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Local

  • 2 men pulled from pool

    Christopher Sardelli
    csardelli@thelancasternews.com
    A Lancaster man was rushed to the hospital Saturday night after almost drowning in a hotel pool.
    Lancaster police officers responded to the pool at the Carriage Inn, 1100 N. Main St., at 9:49 p.m. June 4 after receiving a call about two possible drowning victims.
    When they arrived, Emergency Medical Services workers and firefighters were already performing CPR on a 41-year-old Lancaster man.

  • DMV relocates to Main Street

    Jesef Williams
    jwilliams@thelancasternews.com
    A section of the parking lot in Lancaster Square shopping center is a lot more crowded these days.
    There’s not a new specialty shop or department store that has captured the attention of shoppers. Rather, this is where locals are now going to handle many of their vehicle-related needs.
    That’s right, the S.C. Department of Motor Vehicles has temporarily relocated its Lancaster office to 947 N. Main St., which is the location of the former Sassie Sallie’s store.

  • Police locate suspected murder weapon

    Christopher Sardelli
    csardelli@thelancasternews.com
    Lancaster police officers located a weapon Monday afternoon which may be related to the murder of a 36-year-old man last month.
    Officers, with help from the Lancaster Fire Department, recovered a gun in Bear Creek underneath the Lynwood Drive bridge sometime after noon Monday, said Lancaster Police Chief Harlean Howard.

  • McIlwain Road store owner shot during robbery attempt

    A convenience store owner was shot several times during an attempted armed robbery late Saturday.

    Lancaster County sheriff’s deputies are searching for a man who shot the owner of the Stop-N-Shop, 2147 McIlwain Road, just after 11 p.m. Saturday. 

  • Fighting back

    Christopher Sardelli
    csardelli@thelancasternews.com
    A group of residents peer through their window shades, afraid to go outside, as they watch scores of young people take over their neighborhood.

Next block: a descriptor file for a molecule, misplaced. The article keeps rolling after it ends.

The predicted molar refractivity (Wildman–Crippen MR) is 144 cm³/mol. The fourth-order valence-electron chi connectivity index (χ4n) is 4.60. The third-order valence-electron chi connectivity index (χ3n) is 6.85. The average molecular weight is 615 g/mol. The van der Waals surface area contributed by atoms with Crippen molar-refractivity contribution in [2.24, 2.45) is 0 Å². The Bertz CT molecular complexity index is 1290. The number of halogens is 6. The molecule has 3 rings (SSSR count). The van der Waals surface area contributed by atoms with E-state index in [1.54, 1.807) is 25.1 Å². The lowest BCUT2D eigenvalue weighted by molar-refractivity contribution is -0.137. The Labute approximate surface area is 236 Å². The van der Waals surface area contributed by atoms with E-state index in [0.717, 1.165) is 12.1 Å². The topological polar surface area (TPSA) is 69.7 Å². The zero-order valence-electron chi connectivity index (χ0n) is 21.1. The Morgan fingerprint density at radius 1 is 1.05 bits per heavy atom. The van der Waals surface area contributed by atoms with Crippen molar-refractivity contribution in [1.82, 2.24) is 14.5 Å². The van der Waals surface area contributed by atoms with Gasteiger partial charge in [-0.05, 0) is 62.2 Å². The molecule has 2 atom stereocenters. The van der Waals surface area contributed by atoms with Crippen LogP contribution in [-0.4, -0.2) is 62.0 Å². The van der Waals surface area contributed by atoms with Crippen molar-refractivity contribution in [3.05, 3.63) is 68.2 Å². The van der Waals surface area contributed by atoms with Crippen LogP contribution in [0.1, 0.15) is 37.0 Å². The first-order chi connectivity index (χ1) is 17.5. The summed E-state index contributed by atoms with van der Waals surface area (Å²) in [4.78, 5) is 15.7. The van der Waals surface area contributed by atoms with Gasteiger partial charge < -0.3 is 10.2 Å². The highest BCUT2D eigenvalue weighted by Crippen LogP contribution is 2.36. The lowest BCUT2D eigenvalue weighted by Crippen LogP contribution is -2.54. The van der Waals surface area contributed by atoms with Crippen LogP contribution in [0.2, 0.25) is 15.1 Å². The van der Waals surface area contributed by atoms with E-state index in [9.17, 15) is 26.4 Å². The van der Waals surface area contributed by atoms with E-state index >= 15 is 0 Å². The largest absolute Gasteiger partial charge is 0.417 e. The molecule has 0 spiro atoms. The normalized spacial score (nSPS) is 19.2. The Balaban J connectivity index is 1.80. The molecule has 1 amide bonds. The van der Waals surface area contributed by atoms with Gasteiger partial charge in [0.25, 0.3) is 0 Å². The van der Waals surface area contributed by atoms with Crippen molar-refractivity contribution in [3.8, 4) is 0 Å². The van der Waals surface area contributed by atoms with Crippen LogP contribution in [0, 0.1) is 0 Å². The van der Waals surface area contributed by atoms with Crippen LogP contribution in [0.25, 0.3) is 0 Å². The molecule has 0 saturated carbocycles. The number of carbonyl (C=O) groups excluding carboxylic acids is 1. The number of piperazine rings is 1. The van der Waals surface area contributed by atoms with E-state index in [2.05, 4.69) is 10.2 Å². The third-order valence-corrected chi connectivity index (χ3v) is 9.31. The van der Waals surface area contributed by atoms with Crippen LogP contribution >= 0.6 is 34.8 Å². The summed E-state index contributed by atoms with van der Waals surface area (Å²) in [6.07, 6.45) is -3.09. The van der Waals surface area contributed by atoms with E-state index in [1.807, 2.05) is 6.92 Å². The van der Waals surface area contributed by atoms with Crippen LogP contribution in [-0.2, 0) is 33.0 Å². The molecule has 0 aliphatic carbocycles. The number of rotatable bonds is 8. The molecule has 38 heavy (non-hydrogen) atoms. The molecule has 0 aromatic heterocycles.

They watch with trepidation as the swarm of strangers brazenly deals drugs in the homeowners’ back yards. And despite the “No Trespassing” signs posted on their property, residents watch helplessly as furniture is moved or stolen from their porches in broad daylight.

  • Water rate increase possible for Kershaw

    It’s looking more likely that residents in the town of Kershaw will soon face higher water and sewer rates. 

    Town Council voted unanimously during a special meeting Tuesday to include the rate increase in the first draft of the town’s 2011-12 budget. If passed, this would be the town’s first water and sewer rate increase in eight years. 

    Town Administrator Tony Starnes presented preliminary numbers Tuesday night that showed the town’s water and sewer fund overbudgeted by $62,307.  

  • ‘Rock’ of school district office retiring

    Reece Murphy

    rmurphy@thelancasternews.com

    Lancaster County School District is losing one of its most beloved employees to retirement.

    Superintendent’s Administrative Assistant JoAnne Mosier will wrap up 34 years of service with the district later this month. 

    She has served in her current position for the last 13 years working under three superintendents, John Taylor, Dr. Pat Burns and Dr. Gene Moore.

  • Engineers studying Brook Drive

    A familiar contractor is studying the road that will be the location for college housing in the near future. 

    At its most recent meeting May 24, Lancaster City Council voted unanimously to allow W.K. Dickson of Charlotte to provide engineering services for the city’s Brook Drive improvement project. 

    The city contracts with W.K. Dickson for most of its infrastructural work. It’s paying the firm $49,200 for these particular services.  

  • Proposed redistricting maps unveiled

    Lancaster County residents may soon have one more representative fighting for their rights in Columbia.

    Using data collected from the 2010 U.S. Census, the S.C. House of Representatives recently released its proposed redistricting maps for all 124 state districts. And based on increases in population numbers, Lancaster County could soon see four state House representatives. 

  • County Council looks at its demolition ordinance

    Tired of seeing partially demolished structures marring local landscapes, Lancaster County Council recently discussed a possible solution.

    At council’s May 23 meeting, several members sounded off about problems with the unsightly remains of structures across the county needing to be demolished. As a way to fix the problem, council discussed first reading of an ordinance requiring performance bonding for the demolition of properties with 20,000 square feet or more.